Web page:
In a message dated 97-06-26 23:35:06 EDT, you write:
> About safety belts.. The ONV products are the only ones I have seen
> advertised, and I have received comments that they are quality products.
> I've had a couple TT Pros advise me to go with a full body harness, in
> it tends to make one feel considerably more secure topside. And I need
> the warm fuzzy security I can find <grin>. I'm a little confused with the
> picture in the QST ad (July QST page 124) with the big D ring in the
> of the chest area. No safety strap is illustrated. Do both ends of the
> lanyard/strap fasten to this ring? If not, where does the other/fixed end
> fasten? (Hopefully the folks at ONV can help when I call tomorrow, but
> you folks who have used these devices have better opinions!). Is it
> feasible to wear a separate belt/tool pouch with this sort of harness,
> without straps getting in the way as arms unwind around the tower, back to
> the pouch, etc.? Also, the separately sold 3 foot "climbing lanyards",
> these separate from the main belt or whatever would come as part of the
> primary harness? Outside of a secondary connection between a D ring and
> the tower, are they useful in general, as they are described as having a
> single "gorilla hook" for belt attachment? What's on the other end?
> Pardon all the questions. If I can make myself feel half as secure as
> made the XYL feel, I'll be in good shape.
email@example.com (Bill Long) writes:
>The use of the GH lanyards is obvious when one is working around at the
>tower top, but they are a bit cumbersome to manipulate on the ascent or
>descent. Would someone who knows send me a description of proper tower
>ascent/descent procedure? Does one use the one of the GH lanyards? Two?
>Neither, ascending/descending untethered?
>I'd appreciate any response that can help to keep me safer.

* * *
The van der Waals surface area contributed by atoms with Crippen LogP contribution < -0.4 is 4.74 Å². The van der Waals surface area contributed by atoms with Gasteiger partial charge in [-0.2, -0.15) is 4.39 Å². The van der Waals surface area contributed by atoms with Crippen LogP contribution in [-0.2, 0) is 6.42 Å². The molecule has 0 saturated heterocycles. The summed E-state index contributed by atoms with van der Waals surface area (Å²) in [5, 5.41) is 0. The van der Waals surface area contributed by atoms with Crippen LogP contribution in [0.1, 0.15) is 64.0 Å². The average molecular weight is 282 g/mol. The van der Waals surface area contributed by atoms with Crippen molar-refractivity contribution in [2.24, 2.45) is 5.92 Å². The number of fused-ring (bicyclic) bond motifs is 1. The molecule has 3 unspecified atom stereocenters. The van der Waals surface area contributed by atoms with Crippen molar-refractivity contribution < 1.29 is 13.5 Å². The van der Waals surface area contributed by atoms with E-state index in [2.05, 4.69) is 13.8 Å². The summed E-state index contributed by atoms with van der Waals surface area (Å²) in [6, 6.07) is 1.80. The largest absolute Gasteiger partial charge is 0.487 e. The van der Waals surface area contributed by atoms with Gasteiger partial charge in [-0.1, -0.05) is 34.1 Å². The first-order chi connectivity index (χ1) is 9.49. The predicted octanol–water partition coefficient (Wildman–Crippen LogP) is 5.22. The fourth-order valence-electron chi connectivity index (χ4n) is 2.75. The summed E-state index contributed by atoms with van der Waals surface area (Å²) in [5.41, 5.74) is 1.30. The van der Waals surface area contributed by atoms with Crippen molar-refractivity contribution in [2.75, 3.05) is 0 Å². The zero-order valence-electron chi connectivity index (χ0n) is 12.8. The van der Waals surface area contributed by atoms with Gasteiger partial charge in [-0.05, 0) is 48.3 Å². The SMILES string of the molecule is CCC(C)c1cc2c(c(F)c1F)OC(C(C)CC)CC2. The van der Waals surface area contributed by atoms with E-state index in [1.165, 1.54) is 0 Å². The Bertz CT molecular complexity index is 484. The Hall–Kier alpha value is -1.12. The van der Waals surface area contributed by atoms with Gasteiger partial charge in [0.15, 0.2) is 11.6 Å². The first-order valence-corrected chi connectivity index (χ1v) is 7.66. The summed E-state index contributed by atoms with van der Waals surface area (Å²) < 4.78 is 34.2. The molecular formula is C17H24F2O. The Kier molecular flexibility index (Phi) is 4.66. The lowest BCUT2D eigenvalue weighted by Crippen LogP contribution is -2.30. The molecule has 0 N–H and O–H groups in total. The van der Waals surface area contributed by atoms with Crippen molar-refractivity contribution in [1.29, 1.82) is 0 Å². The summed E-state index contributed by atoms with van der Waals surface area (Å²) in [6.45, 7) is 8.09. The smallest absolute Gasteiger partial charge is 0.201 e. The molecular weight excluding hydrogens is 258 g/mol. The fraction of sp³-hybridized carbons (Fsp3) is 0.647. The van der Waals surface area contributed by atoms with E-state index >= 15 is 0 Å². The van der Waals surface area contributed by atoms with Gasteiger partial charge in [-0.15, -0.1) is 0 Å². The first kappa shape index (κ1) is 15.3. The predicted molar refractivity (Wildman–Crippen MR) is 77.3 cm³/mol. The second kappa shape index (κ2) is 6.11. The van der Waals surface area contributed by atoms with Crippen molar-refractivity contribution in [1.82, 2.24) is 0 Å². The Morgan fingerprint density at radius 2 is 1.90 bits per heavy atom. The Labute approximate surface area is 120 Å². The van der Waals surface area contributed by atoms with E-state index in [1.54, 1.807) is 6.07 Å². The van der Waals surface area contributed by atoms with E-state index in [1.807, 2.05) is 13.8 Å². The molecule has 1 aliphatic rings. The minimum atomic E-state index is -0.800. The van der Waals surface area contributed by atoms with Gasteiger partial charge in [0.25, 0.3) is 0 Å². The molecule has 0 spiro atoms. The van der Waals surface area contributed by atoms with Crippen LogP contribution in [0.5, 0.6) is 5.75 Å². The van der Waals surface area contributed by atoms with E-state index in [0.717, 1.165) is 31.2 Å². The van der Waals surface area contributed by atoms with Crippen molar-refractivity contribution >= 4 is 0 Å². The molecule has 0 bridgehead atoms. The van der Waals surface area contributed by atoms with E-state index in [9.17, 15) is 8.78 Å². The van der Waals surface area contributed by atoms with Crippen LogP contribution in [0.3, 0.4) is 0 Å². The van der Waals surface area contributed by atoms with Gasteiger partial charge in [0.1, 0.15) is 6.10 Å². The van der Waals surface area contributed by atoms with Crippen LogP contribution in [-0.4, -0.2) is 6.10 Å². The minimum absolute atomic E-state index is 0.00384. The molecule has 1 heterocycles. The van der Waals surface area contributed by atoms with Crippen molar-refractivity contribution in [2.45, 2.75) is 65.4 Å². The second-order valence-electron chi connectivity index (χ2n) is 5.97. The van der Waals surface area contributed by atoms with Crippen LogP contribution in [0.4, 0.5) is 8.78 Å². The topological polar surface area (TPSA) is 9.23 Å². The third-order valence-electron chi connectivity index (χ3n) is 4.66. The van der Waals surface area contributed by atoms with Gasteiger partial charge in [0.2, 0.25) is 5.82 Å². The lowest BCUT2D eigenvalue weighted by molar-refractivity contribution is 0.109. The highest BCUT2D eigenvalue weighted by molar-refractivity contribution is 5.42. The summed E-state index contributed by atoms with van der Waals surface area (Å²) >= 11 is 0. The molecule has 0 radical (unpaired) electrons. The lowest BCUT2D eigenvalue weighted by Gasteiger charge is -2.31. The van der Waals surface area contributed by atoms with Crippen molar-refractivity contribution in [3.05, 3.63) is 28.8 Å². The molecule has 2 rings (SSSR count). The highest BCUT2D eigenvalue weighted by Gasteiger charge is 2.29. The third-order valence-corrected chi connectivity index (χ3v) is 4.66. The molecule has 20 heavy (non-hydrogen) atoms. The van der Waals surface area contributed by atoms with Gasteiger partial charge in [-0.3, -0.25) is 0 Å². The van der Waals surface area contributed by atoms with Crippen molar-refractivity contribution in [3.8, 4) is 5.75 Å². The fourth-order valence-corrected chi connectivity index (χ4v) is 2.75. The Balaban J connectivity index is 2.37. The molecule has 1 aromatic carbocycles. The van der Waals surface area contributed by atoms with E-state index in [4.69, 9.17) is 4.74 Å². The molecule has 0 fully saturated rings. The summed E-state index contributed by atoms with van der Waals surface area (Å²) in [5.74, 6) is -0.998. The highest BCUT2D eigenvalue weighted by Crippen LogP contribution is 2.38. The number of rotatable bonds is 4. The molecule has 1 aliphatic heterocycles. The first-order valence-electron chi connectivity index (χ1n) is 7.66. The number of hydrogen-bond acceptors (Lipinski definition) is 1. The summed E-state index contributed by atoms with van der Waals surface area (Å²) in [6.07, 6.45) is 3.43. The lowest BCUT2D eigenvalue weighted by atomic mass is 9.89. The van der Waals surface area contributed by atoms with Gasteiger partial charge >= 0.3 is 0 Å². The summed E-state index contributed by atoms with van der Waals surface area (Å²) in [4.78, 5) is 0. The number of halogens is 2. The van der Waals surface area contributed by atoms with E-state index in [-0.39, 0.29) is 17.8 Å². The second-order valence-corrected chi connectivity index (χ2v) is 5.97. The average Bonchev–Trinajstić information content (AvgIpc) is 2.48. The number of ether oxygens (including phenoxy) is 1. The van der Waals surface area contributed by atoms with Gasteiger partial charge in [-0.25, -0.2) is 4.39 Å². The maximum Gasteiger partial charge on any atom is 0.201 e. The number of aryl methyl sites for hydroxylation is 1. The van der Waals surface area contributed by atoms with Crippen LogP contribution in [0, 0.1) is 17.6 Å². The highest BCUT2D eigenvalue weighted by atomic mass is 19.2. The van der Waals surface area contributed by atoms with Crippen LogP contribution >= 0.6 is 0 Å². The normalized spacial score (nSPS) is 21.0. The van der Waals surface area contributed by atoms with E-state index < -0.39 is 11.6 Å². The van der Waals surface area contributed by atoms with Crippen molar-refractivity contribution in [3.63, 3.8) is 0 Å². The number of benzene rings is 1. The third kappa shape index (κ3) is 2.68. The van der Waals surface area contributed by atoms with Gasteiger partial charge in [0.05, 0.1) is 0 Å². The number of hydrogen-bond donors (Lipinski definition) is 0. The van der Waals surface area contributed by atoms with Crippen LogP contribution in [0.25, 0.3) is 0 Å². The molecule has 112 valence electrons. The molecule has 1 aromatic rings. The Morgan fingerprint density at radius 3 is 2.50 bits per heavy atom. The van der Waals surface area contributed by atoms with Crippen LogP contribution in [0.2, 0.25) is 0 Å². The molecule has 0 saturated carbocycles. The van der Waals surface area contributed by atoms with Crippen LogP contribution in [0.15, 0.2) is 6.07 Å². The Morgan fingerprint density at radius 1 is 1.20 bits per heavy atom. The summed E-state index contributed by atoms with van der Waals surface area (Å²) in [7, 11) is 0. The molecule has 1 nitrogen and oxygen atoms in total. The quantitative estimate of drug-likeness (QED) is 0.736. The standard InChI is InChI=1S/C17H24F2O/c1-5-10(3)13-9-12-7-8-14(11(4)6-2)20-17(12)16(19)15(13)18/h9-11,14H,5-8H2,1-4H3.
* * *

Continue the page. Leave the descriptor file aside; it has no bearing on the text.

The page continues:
This is a topic near and dear to my heart - and in the case of the
aformentioned supplier - close to my spleen. Yes, I will be grinding my axe
in this post so delete now if you are easily offended.
I have been involved in commercial and amateur tower work as a
professional tower jock since the early-80's. I am intimately familiar with
not only OSHA and state regulations but also have climbed almost 20 miles of
towers since then and have spent literally hundreds of hours wearing and
using safety equipment. I have also given safety seminars. I also sell a line
of safety equipment through TOWER TECH, my mail order tower supply business
so I feel qualified to make the following comments.
First of all, if you are interested in a thorough discussion of
tower-related safety equipment, you can send for a free reprint of my 3-part
series on safety equipment that appeared in my "Up The Tower" column in CQ
Contest magazine. Send an SASE with 2 stamps to TOWER TECH, Box 572,
Woodinville, WA, 98072.
The illustrated ONV harness mentioned in the previous post IMO has some
serious deficiencies. First, the chest D-ring is of dubious value. I have the
catalogs of over a dozen safety equipment suppliers and NONE of them have a
harness of that particular design. I think that it is used by ironworkers
doing rebar work but have NEVER seen it used for tower work. For extended
periods of tower work, this is a poor arrangement for safety and comfort.
It also lacks a belt of any sort (none visible in the photo). That means
that you'd have to have a separate waist belt for positioning belt and tool
The crossed suspenders are inconvenient and again not an industry
As far as climbing a tower, when you climb with no safety equipment
attached to the tower, it is known as "free climbing". It is illegal per OSHA
rules to free climb and you're supposed to be attached to the tower 100% of
the time. Since people working on their own towers or anyone doing tower work
for free are not subject to OSHA rules, your own method is up to you. With a
fall arrest harness there is a D-ring in the back that is the connection for
your fall arrest lanyard. This lanyard should be the one that is attached to
the tower. You can attach it up or down as you climb the tower. It's faster
if you've got 2 lanyards so that you can leapfrog them up. Another method is
to use your waist positioning lanyard around the tower as you climb while
attaching the fall arrest lanyard as you climb around any appurtenances such
as guy wires, antennas, etc. Since most accidents happen when you're working
and not climbing up or down, this would cover you for almost any situation.
Jack, W1WEF, had a dizzy spell coming down a tower once and that convinced
him that he should be attached at all times.
TOWER TECH tower hardware and safety equipment is sold by someone who is
a professional tower climber, author and lecturer. By the products and
statements that ONV makes, they can't make the same claim.
73 and safe climbing, Steve K7LXC
TOWER TECH -- professional tower supplies for amateurs
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